[Pythonmac-SIG] Python+Automator?

Bob Ippolito bob at redivi.com
Mon Jan 24 23:00:22 CET 2005

On Jan 24, 2005, at 16:18, has wrote:

> Bob wrote:
>>> Now, what about the newbies, the new blood? The folks who are 
>>> complete newcomers to Python and/or to programming in general?
>> Personally, I'd rather not be bothered catering to that class of 
>> users.
> Well, I know _you're_ not - that's why the Universe inflicted me upon 
> you, as a form of karmic balance. ;)
> Still, it's a general question, open to all, and I'm curious to see 
> what perspectives other folks can bring.
>>  I'm more inclined to expand what is possible in the first place (in 
>> my spare time anyway)... with occasional bouts of cleaning things up 
>> and hand-holding (writing documentation, speaking at PyCon, doing a 
>> tutorial now and then, answering the mailing lists, setting up 
>> websites, releasing software, etc.).
> All of which is hugely appreciated, of course. While I might not doff 
> my cap at every encounter, I'd be the first to acknowledge that you're 
> one of major backbones to MacPython; and without folk like you and 
> Jack and Ronald to support it, it probably wouldn't exist.
> All the same, I would suggest one small caveat: when developing 
> material intended specifically for the standard library, one should 
> deal with the users one gets, rather than the users one might ideally 
> like. One of Python's great features many other languages, for 
> example, is that it doesn't by design exclude those who _don't_ know 
> what they're doing; and IMO anyone contributing to the language or 
> standard library should feel a certain, shall we say, 'moral 
> obligation' to respect and uphold that position, even if it's not 
> something they have an ideological interest in themselves.

Other than small patches (plistlib is the biggest of these I guess), 
filing bugs, and bugging the right people, I have contributed NOTHING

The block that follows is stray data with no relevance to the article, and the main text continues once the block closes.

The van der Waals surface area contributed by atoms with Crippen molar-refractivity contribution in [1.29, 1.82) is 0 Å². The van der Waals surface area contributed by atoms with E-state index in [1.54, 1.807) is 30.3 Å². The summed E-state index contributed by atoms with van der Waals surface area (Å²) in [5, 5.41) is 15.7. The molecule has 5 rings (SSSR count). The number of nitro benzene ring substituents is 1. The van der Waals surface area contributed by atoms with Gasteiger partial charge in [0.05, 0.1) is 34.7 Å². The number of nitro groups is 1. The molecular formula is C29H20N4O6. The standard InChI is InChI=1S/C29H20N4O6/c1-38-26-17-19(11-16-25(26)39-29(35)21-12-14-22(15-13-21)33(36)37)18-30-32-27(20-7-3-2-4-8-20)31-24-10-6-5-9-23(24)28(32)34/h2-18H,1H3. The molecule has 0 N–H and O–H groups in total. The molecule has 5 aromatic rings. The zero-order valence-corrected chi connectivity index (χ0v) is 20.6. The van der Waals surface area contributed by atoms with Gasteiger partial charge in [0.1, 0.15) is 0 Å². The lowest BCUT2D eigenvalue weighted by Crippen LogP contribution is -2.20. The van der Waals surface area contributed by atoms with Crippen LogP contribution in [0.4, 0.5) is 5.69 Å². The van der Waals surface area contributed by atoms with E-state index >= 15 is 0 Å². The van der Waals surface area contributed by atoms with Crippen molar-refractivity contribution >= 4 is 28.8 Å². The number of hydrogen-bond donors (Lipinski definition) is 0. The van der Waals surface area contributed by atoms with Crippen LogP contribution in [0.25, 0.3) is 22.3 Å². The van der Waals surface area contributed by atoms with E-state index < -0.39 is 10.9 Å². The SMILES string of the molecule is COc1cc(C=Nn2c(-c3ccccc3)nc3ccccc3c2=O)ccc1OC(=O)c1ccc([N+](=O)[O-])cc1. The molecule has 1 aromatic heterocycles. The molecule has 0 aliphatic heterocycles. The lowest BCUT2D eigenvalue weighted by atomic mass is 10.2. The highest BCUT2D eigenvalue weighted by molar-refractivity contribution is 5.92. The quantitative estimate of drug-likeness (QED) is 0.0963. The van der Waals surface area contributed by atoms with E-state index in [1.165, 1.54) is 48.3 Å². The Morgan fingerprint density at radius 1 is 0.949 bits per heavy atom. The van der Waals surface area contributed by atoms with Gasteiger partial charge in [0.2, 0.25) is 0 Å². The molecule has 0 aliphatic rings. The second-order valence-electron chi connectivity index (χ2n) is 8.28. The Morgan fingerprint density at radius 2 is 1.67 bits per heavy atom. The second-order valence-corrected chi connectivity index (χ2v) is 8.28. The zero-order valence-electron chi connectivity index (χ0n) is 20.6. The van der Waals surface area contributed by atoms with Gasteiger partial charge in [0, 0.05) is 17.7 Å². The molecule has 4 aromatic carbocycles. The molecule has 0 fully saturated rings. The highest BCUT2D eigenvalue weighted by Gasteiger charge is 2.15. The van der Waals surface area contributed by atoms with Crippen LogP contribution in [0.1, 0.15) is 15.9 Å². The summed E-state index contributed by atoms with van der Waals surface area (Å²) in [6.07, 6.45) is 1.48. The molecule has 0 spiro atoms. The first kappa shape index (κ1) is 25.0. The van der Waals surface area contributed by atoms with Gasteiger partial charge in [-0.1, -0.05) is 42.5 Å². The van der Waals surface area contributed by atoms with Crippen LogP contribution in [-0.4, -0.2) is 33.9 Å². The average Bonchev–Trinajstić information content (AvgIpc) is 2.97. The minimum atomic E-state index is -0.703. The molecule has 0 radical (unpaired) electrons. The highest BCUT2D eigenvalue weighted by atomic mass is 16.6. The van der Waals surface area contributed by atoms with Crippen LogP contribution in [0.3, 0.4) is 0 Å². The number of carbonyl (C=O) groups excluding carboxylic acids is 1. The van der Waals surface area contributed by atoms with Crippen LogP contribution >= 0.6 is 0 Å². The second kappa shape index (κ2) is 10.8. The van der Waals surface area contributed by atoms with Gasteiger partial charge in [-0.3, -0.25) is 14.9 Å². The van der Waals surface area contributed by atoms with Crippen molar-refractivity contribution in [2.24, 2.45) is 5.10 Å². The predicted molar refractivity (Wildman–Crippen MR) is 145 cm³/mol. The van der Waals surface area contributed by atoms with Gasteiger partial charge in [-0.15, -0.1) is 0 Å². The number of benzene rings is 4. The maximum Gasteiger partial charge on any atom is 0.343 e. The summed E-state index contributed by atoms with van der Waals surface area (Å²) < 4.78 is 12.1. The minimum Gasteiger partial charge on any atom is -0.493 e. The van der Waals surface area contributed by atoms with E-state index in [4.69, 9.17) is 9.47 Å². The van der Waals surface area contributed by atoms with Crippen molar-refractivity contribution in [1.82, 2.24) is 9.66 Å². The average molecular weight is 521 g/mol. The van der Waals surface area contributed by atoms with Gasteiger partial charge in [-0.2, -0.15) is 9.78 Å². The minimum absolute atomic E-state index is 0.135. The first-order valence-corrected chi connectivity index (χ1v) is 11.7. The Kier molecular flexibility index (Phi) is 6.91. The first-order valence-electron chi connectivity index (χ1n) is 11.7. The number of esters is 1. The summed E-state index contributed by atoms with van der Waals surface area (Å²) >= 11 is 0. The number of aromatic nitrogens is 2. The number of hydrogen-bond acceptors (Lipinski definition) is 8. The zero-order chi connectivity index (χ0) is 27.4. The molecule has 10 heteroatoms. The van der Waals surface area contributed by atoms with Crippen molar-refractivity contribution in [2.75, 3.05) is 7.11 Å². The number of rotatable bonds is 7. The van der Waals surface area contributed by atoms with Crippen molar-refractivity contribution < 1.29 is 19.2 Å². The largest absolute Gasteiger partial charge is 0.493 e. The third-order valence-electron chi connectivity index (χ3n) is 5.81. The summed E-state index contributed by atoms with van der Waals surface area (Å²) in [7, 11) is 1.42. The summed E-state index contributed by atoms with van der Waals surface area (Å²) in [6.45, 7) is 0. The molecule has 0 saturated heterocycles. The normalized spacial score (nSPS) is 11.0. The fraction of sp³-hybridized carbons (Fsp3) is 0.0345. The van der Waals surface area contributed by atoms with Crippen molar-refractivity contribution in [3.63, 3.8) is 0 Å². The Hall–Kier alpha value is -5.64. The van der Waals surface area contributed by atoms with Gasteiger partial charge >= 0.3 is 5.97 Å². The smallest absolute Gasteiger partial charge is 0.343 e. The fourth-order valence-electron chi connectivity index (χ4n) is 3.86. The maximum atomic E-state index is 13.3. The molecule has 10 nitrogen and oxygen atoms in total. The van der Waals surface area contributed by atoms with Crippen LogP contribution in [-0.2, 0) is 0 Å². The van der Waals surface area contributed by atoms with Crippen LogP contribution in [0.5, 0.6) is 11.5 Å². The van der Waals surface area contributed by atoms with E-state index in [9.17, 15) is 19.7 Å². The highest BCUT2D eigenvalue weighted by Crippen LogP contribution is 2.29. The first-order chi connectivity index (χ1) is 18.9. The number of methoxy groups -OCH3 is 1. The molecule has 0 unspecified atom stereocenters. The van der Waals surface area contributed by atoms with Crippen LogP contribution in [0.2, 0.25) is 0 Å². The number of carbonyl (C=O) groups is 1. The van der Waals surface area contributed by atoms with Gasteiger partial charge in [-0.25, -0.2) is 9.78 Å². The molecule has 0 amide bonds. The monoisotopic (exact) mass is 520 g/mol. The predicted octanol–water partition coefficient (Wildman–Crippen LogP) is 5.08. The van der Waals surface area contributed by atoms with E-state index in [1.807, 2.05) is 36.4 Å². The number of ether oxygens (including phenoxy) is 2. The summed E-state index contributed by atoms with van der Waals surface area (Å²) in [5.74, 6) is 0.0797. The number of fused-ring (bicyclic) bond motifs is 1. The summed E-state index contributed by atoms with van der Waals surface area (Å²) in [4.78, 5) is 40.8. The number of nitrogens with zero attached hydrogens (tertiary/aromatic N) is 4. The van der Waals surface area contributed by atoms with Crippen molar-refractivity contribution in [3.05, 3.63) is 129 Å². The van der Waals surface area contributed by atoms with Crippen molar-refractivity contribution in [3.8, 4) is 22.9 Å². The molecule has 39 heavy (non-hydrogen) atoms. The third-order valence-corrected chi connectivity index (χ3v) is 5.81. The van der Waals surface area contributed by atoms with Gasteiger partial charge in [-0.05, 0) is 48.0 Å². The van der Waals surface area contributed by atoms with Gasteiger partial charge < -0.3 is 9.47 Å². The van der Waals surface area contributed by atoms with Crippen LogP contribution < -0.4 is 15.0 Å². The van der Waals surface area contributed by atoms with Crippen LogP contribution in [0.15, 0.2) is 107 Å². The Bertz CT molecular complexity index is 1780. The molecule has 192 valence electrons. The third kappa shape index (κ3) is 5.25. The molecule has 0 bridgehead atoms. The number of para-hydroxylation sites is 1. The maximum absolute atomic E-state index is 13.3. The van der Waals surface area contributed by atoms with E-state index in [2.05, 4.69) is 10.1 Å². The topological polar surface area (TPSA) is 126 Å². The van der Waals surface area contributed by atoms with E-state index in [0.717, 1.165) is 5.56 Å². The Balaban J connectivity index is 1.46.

to the Python standard library and if I did I would be catering to the 
general community.  I personally don't use much stuff in the Python 
standard library, and when I do end up using it I usually have to 
rewrite it in some way ;)

For example, bundlebuilder wasn't adequate, so I wrote py2app.  py2app 
originally used modulefinder, but it proved inadequate so I wrote 
modulegraph.  I regularly use Twisted (or Objective-C stuff) for 
networking because the built-in stuff is not scalable and threading in 
Python sucks.  I fixed plistlib because it handled a few datatypes 
incorrectly...  This is of course not a definitive list :)  I do use a 
lot of the low-level stuff without complaining too much (the data 
types, itertools, os, sys, datetime, time).

Sure, PyObjC and (at least components of) py2app might be slated for 
inclusion in Python itself, as standard MacPython batteries, or 
components of some future Mac OS X, but the reality is that they are 
not yet and there is nobody (that I know of) actively petitioning for 
this kind of inclusion right now (especially me).  It's a tradeoff, 
once something goes in the standard library or Mac OS X, deprecation 
takes a long time.  In py2app, I still have the freedom to make or 
break any feature on a whim ;)  PyObjC less so, but Ronald and I have a 
bunch of ideas for PyObjC 1.3 that may cause some minor breakage in the 
name of functionality and correctness.  For example, making the class 
hierarchy identical to that of the Objective-C runtime, including 
metaclasses, which fixes the class/instance selector problem but breaks 
the old-style-class idiom that SomeClass.someSelector(self) is the same 
as self.someSelector().  Hopefully people aren't doing that, but it's 
possible they are in some cases at least with NSMutableString because 
our support for that was kinda stupid in 1.1 and earlier.


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